Posts Tagged ‘‘blogs’

Nesting Syndrome

Tuesday, 29 April 2008

Best practice in HTML is to put quotations into Q[uotation] elements, so that the mark-up looks like this:

Sam growled <q>I asked him, and he said <q>I swear on me mother's grave!</q></q>

rather than like this:

Sam growled “I asked him, and he said ‘I swear on me mother's grave!’”

Note that it is possible to have one Q[uotation] element inside of another — a good style-sheet will handle that.

Unfortunately, the WordPress editor seems to have been written by a programmer who believes that Q[uotation] elements must not nest, and the editor tries to fix things when it encounters nesting, by closing the outer element when it comes to the inner element. In the case of my previous entry, it then discarded the original closing </q> tag of the outer element, but (who knows why?) added an extra </div> at the end of the entry. The appearance of the whole page went to H_ll.

I fixed things by by-passing the WordPress software, and editing the 'blog's underlying dB with phpMyAdmin.

I've filed a bug report.

(I still need to arrive at a good specification of the list-bug that plagues my entry on installing Open Office.)

A Window of Hope

Monday, 31 March 2008

It is now possible for you to correct or otherwise to edit your comments to this 'blog, so long as three conditions are met:

  • Not more than 30 minutes have passed since the comment were made.
  • You must have been logged-in when commenting and be logged-in (with the same ID).
  • You must be using a machine with the same IP number as that with which the comment were made (which would typically hold if your connection to the 'Net weren't broken in the interim).
(Basically, I got YATCP to play nicely with Edit Comments XT, by editing yatcp_comments.php and yatcp_single-comment.php.)

When one saves an edit with Edit Comments XT, one none-the-less is returned by it to the comment-editing form, with no real indication that the change has been made; so confirmation is not ideal. One can go back to the main page and from there again click on the Comments link to double-check that the edit was effected.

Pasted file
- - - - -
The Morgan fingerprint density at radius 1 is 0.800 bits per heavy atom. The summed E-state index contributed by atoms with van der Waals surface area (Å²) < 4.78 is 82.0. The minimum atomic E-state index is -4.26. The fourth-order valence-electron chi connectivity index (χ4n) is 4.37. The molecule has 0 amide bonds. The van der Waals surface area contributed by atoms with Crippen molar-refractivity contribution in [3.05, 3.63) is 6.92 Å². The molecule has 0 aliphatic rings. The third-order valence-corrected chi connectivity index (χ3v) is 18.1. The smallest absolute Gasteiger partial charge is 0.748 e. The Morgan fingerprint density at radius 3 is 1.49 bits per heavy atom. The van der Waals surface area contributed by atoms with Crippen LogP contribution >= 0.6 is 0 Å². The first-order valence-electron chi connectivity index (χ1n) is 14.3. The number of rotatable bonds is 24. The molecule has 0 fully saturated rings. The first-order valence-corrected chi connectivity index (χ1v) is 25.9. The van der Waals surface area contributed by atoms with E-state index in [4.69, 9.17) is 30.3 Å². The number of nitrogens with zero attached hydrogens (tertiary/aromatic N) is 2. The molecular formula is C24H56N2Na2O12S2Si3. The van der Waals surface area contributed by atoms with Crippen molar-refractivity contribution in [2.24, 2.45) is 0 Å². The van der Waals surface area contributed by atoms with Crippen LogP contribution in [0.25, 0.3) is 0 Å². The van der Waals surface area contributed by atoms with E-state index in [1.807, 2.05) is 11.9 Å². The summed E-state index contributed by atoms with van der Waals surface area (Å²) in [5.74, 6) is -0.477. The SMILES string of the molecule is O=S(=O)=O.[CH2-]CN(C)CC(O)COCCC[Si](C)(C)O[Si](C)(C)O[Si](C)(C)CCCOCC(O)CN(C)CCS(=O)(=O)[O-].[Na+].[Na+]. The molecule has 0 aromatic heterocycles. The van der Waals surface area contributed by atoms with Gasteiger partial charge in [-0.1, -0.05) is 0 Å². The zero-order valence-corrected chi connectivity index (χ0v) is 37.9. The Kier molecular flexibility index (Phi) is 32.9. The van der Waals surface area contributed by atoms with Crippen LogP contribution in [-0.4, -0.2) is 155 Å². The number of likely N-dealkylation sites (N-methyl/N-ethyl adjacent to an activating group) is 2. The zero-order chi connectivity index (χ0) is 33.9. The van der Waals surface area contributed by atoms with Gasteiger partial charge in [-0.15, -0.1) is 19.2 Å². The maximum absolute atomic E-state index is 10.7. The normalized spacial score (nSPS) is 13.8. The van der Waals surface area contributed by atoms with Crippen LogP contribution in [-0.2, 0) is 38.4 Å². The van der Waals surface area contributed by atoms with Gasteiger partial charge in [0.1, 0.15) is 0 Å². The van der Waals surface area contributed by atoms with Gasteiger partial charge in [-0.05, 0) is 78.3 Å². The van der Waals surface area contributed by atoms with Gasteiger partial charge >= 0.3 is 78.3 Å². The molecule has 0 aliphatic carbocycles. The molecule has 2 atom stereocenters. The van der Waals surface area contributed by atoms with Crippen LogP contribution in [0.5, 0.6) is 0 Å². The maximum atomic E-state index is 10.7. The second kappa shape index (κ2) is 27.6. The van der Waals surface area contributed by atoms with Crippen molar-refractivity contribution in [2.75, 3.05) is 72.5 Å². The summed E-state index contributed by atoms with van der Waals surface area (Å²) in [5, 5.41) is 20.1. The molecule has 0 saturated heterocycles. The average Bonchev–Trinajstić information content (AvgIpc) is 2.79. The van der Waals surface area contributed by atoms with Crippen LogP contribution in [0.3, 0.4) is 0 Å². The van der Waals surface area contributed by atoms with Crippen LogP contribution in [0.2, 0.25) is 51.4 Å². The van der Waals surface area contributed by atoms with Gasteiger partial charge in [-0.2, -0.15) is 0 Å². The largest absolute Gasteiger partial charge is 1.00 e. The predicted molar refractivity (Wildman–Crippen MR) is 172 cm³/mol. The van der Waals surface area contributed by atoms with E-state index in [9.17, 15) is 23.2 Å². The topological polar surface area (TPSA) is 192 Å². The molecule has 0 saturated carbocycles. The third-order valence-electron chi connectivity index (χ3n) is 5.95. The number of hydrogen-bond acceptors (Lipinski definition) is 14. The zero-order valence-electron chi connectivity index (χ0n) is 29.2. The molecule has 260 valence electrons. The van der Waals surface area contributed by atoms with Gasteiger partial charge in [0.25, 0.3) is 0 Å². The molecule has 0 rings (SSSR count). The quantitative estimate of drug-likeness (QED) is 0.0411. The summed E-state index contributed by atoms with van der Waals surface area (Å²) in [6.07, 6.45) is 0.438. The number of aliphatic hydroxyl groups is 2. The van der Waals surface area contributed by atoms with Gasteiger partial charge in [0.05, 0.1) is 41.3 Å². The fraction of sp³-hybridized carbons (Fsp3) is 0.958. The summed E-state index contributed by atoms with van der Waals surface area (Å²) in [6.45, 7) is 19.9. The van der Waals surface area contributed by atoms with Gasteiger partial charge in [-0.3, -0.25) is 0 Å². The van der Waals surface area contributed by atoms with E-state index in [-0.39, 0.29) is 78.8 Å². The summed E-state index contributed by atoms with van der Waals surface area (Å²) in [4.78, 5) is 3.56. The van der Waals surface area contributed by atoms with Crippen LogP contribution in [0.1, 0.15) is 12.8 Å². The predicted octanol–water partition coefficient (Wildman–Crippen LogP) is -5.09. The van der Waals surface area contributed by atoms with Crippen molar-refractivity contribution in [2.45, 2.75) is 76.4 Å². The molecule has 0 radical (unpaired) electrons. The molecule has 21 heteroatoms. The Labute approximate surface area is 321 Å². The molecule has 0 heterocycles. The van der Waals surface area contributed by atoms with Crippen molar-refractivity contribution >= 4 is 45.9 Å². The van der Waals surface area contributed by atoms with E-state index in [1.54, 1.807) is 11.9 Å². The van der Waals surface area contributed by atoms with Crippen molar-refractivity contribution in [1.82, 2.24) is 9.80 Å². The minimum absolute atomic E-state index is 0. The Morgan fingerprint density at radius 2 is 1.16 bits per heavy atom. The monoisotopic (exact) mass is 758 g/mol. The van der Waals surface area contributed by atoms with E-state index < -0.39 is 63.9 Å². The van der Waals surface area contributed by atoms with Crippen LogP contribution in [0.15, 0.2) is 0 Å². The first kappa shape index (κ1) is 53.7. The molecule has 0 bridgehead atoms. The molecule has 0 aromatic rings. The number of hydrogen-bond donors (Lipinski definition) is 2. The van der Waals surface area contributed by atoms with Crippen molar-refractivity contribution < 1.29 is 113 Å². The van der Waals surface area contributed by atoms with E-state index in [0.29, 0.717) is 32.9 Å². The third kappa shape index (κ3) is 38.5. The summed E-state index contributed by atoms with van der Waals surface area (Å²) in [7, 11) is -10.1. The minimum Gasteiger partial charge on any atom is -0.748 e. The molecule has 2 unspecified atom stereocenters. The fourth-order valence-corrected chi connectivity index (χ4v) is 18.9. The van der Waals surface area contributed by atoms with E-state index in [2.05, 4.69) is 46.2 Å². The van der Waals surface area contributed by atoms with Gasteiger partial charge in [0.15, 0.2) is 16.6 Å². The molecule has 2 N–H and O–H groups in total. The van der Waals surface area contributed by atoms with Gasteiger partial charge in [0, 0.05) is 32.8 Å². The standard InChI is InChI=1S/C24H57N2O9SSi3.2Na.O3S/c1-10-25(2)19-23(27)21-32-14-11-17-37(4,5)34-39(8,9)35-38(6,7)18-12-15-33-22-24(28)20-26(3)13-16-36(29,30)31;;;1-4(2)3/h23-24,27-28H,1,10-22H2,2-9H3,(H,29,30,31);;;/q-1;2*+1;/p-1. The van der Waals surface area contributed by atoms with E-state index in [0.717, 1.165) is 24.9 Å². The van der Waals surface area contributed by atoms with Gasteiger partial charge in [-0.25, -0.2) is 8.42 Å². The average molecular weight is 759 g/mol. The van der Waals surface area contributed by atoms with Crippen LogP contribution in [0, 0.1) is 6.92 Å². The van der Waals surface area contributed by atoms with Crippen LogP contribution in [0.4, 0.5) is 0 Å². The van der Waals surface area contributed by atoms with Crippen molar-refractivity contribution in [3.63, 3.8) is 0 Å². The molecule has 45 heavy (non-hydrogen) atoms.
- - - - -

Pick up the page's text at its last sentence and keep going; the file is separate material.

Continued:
'Blog Bog

Sunday, 16 March 2008

The Woman of Interest and I each noted that our websites had been slow and unresponsive, so yester-day after-noon I contacted technical support at A technician got back to me, reporting that he’d found nothing amiss on their server but noted that our sites draw upon resources on other servers, and suggesting that perhaps the problem was there. This explanation seemed plausible, except that shortly after I received it we found that first cpanel and then simple FTP were slowing to an effective halt. When I checked a few hours later, the sites seemed to work fine more generally. So I think that our support query was vindicated.

Another 'Bot-'Blog

Tuesday, 26 February 2008

A 'bot has again commented to one of my entries, linking back to its 'blog; this time at The style of the entries at that 'blog show some trivial improvements over the style that I described earlier. Now the form is

[source-'blog name] wrote an [variable adjective] blog post today on [entry title]
Here’s a [variable adjective-noun]
[random quotation]
[variable text] [variable linked text]

The previous 'blog was registered by over proxy. This time, there appears to be an unproxied registrant:

Roseanna M. Hallman
WOODBRIDGE VA 22192-2001
(703) 490-2260

who apparently has about 86 domains.


Monday, 25 February 2008

By virtue of a 'bot commenting to a prior entry, I discovered a 'bot-maintained set of advertising sites at, each guised as a 'blog. The 'bot-or-'bots (I suspect that there is just one) find(s) entries in 'blogs or in 'blog-like pages, and then creätes an entry in one of its own 'blogs (eg of form

[source-'blog name] wrote an interesting post today on [entry title]
Here’s a quick excerpt
[random quotation]
For more information, click here

Each page of the 'bot-'blogs also has many links to videos, which are hosted on an advertising-supported site or sites.